My complaint about these studies is that they are all statistic-based. Of course, there's no other way to do them since individuals can vary greatly in their responses to different foods. Sometimes, if you read the fine print, the study involves so few people that the results are more than questionable. Unfortunately, the news media (including the vaunted NY Times) tend to publish headlines that seem to draw rock-solid conclusions but then, if you read the entire article, you find that the results are tenuous.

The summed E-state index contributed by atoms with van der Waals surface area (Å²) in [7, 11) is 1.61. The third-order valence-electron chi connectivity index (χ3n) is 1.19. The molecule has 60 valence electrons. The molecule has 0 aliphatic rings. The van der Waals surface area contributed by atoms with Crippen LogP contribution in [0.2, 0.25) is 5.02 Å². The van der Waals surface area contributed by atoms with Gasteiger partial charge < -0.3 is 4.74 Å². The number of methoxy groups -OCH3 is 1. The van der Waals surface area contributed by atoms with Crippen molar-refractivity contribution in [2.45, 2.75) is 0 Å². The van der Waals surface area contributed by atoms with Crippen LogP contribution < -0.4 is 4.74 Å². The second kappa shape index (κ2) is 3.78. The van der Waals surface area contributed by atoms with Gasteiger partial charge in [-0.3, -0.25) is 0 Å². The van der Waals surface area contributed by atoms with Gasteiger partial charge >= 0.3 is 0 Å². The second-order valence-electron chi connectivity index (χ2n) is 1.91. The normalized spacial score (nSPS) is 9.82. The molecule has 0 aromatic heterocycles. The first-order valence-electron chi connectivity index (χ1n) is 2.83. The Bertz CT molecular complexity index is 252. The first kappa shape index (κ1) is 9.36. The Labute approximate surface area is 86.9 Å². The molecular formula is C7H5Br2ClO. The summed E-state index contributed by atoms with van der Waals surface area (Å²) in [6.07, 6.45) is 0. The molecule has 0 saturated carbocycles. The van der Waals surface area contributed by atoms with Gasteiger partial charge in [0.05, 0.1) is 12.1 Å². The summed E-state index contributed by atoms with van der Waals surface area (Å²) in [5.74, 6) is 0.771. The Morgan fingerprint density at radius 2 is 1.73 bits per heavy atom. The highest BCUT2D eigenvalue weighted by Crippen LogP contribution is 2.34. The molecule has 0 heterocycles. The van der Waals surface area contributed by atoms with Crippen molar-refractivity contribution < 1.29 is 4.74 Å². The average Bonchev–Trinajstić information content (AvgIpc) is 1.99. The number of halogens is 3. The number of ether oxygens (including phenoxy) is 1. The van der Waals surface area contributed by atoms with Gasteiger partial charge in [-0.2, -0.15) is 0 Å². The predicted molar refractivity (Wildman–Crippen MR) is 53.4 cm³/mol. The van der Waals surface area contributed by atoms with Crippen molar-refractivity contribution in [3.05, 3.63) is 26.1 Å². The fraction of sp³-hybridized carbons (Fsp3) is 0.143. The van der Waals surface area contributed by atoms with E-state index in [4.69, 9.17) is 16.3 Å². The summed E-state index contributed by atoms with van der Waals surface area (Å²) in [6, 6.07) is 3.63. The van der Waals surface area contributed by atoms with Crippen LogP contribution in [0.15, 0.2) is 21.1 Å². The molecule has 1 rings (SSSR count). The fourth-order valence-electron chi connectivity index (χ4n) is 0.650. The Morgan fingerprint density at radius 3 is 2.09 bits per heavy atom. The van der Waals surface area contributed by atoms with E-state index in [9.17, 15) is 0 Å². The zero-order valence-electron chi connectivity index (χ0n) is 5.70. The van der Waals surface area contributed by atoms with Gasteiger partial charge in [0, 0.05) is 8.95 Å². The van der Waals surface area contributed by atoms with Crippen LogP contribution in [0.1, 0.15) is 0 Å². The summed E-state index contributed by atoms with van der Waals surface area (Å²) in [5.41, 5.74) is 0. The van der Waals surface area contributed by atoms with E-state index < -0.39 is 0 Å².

Often, a study finds that there are "significant" results. The general public doesn't realize that "significant", in statistics, means that there is less than 5% probability that the results are due to chance. Also, the differences between experimental and control groups can be very slight, even if (mathematically) they are significant.

To quote Mark Twain, "There are lies, damn lies, and statistics".

macOS 10.15.5, iMac Retina 5K 27-inch, late 2014, 3.5 GHz Intel Core i5, 1 TB fusion drive, 16 GB RAM, Epson SureColor P600, Photoshop CC, Lightroom CC, MS Office 365